Kids and Diet

"How will my kids possibly adjust to a life without processed and refined foods?" This was my greatest concern as I moved toward an all-natural, whole foods diet two years ago.

It's not been easy, but our kids' willingness to try new foods has astonished me. Recently Colin (age 12) and Kaitlyn (age 13) were required to write a compare-and-contrast paper about their family's diet versus the typical American diet.

Colin took a somewhat humorous approach, raising only two commonalities: water and onions. As for the contrast, Colin pointed out:

I can't have half of a quarter of the food America eats. Therefore, my differences outweigh my similarities. Like, for instance, take sugar-infested Pop-Tarts. Everybody knows what a Pop-Tart is, and yet I have to miss out on the enjoyment of the soft crunch as you sink your teeth into it. But, I deal with it and continue to move on and stay healthy.

Kaitlyn compared the two diets to high school crowds, with the majority of Americans in the popular group and our family in "the outsiders."

For "the popular ones," it is typical to eat processed foods daily. The normal routine for my family a long time ago was wake up, eat cereal, head out the door, munch on some Doritos for snack, have a Lunchable, and come home to Macaroni and Cheese. This is not the case anymore. We now eat NO processed foods. None whatsoever; zip; zilch; nada. In fact, most of our food is bought from local farmers markets, which introduces the next difference between us, the outsiders, and typical Americans.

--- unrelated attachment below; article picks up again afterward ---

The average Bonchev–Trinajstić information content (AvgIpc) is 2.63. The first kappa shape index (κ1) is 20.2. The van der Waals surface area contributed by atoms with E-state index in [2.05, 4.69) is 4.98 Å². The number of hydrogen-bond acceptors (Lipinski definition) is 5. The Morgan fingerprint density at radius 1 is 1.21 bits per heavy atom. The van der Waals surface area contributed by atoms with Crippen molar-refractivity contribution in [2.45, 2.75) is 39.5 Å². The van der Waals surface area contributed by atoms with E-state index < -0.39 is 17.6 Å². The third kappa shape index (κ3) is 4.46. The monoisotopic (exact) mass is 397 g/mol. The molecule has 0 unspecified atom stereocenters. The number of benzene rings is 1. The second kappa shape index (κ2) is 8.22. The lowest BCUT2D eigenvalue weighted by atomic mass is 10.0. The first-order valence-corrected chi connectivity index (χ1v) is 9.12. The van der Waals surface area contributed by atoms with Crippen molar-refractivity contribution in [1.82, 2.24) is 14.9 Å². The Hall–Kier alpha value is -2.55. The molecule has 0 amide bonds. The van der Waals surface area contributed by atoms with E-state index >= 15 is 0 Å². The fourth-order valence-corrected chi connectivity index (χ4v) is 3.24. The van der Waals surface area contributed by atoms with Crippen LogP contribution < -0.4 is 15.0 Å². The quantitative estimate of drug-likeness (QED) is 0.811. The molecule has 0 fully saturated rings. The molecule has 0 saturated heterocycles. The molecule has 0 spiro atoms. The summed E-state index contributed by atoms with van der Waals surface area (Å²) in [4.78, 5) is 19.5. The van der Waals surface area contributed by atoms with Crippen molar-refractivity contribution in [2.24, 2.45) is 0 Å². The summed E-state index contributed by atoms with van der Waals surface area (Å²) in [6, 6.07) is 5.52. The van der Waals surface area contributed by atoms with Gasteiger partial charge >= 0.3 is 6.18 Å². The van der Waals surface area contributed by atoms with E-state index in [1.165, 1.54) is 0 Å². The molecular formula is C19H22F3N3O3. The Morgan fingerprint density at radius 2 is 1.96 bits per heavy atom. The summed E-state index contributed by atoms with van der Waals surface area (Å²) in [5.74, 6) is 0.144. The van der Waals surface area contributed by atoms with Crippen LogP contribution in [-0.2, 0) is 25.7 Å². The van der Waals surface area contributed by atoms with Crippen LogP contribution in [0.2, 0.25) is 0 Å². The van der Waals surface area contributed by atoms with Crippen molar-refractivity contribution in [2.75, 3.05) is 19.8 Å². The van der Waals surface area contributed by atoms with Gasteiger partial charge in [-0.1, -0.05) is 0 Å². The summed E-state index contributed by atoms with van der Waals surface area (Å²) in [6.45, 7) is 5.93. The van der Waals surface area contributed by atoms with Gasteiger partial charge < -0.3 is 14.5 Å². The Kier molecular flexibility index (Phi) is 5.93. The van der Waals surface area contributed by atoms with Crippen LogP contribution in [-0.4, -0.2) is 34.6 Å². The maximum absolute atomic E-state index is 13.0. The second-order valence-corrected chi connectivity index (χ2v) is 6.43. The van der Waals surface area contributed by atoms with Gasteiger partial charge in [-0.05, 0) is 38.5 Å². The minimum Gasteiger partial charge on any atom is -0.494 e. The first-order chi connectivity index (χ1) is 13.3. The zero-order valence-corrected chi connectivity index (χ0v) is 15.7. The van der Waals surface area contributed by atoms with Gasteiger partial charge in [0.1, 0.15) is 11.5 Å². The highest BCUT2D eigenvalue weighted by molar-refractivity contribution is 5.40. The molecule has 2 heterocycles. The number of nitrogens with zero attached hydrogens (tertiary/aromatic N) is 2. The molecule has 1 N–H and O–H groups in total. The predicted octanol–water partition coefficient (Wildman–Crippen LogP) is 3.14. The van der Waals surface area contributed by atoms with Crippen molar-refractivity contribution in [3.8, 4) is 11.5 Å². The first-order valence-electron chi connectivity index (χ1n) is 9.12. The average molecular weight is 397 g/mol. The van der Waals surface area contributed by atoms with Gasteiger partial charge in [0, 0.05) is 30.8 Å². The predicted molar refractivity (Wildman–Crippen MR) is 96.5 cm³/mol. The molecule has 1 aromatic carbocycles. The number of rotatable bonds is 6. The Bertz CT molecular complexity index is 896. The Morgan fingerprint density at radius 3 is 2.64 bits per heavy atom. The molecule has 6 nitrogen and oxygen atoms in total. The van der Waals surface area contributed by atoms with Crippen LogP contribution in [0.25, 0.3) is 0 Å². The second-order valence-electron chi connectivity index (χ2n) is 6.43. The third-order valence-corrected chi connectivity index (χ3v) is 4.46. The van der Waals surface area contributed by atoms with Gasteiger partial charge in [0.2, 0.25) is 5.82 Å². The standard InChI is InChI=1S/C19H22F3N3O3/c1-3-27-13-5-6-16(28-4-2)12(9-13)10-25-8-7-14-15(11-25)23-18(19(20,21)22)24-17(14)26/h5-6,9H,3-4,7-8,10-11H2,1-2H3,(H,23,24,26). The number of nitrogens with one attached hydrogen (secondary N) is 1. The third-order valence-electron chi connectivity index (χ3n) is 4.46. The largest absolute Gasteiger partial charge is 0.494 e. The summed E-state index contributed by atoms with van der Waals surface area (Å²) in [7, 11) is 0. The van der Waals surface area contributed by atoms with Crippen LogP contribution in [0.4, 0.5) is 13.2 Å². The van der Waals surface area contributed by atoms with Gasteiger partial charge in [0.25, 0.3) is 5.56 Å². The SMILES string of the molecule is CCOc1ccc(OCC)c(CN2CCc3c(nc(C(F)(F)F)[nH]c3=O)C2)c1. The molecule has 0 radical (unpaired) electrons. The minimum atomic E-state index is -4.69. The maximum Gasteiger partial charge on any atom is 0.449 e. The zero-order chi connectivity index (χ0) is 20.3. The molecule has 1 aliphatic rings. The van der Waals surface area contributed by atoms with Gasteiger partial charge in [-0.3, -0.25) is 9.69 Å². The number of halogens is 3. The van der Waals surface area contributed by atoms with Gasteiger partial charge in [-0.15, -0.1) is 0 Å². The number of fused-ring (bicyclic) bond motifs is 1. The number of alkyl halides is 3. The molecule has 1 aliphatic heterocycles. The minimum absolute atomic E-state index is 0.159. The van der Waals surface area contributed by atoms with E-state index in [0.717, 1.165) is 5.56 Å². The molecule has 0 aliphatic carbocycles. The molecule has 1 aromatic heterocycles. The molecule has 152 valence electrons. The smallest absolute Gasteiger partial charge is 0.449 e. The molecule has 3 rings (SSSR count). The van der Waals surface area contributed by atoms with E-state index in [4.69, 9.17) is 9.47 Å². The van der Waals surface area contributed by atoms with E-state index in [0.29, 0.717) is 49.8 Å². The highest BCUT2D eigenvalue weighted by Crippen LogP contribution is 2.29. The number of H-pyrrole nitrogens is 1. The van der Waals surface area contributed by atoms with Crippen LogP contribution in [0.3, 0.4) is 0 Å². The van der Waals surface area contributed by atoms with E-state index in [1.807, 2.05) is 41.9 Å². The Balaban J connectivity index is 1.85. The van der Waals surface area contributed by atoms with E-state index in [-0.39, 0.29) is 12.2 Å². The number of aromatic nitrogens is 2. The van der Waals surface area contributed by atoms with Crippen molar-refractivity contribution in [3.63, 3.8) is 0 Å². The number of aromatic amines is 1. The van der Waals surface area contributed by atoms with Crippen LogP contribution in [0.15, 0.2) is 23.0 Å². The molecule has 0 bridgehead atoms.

Usually, it never enters one's mind that they could get to know their own farmer, but for my family, not knowing the farmer is almost foreign. I have met, chatted with, and even visited almost all of our farmers. We know who we can trust and who we can't, which, I think, is very valuable. I used to pick a package off of the shelf without even thinking about where it comes from or what was in it and drop it into the cart. Most people do. Just like the popular clique in high school. They don't necessarily think deep about their actions; they just. . . jump on the bandwagon.

If I had a penny for how many differences typical Americans have with my family, I would probably be rich. But, money isn't what really matters. People get what's fast and affordable for their own convenience, but, no. My family and I have to do everything the hard way. Trust me, it's not easy, but it is the healthier choice. A while ago, we used to be like that; make food in just a minute. That's the drawback of eating healthy. You must throw all of your conveniences out the window and wait for your food like in a high-end restaurant. If my tummy is rumbling and I long for some food, I can't just pop a bag of popcorn in the microwave. Instead, I must chop vegetables, get some meat source cooking and fully cook a stir-fry that takes about 30 minutes to make. Although it takes that much time, it is absolutely, positively worth it in the end when I get to taste the spices, vegetables, and meat blended together perfectly and there are no side effects afterwards.

I doubt Robert Frost was thinking about food choices when he penned The Road Not Taken, but I find his words encouraging.

Two roads diverged in a wood, and I—
I took the one less traveled by,
And that has made all the difference.

As I reflect on Kaitlyn's essay and our decision to return to traditional foods, I am reminded how daunting the road was and still is at times. But our return to real food has, indeed, made all the difference.